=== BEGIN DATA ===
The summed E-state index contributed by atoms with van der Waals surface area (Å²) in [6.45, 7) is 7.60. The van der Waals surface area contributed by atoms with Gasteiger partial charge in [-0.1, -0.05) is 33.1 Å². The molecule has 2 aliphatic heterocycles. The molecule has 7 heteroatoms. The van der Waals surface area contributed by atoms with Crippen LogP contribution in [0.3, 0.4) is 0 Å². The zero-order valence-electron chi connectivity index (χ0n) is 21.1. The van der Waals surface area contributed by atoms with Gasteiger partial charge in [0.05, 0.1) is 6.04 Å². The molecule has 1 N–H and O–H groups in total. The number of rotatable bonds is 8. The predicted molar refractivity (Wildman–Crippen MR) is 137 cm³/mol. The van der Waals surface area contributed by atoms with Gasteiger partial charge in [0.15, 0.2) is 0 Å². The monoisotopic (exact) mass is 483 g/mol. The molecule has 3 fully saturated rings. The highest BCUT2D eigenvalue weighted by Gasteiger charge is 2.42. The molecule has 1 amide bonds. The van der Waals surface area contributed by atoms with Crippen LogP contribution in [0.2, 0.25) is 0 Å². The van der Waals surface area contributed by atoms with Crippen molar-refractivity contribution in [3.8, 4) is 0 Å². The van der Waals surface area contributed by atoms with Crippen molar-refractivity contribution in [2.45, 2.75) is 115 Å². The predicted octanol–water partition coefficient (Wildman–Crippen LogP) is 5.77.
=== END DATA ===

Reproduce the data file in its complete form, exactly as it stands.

The summed E-state index contributed by atoms with van der Waals surface area (Å²) in [6.45, 7) is 7.60. The van der Waals surface area contributed by atoms with Gasteiger partial charge in [-0.1, -0.05) is 33.1 Å². The molecule has 2 aliphatic heterocycles. The molecule has 7 heteroatoms. The van der Waals surface area contributed by atoms with Crippen LogP contribution in [0.3, 0.4) is 0 Å². The zero-order valence-electron chi connectivity index (χ0n) is 21.1. The van der Waals surface area contributed by atoms with Gasteiger partial charge in [0.05, 0.1) is 6.04 Å². The molecule has 1 N–H and O–H groups in total. The number of rotatable bonds is 8. The predicted molar refractivity (Wildman–Crippen MR) is 137 cm³/mol. The van der Waals surface area contributed by atoms with Gasteiger partial charge in [0.15, 0.2) is 0 Å². The monoisotopic (exact) mass is 483 g/mol. The molecule has 3 fully saturated rings. The highest BCUT2D eigenvalue weighted by Gasteiger charge is 2.42. The molecule has 1 amide bonds. The van der Waals surface area contributed by atoms with Crippen LogP contribution in [0.2, 0.25) is 0 Å². The van der Waals surface area contributed by atoms with Crippen molar-refractivity contribution in [3.8, 4) is 0 Å². The van der Waals surface area contributed by atoms with Crippen molar-refractivity contribution in [2.45, 2.75) is 115 Å². The predicted octanol–water partition coefficient (Wildman–Crippen LogP) is 5.77.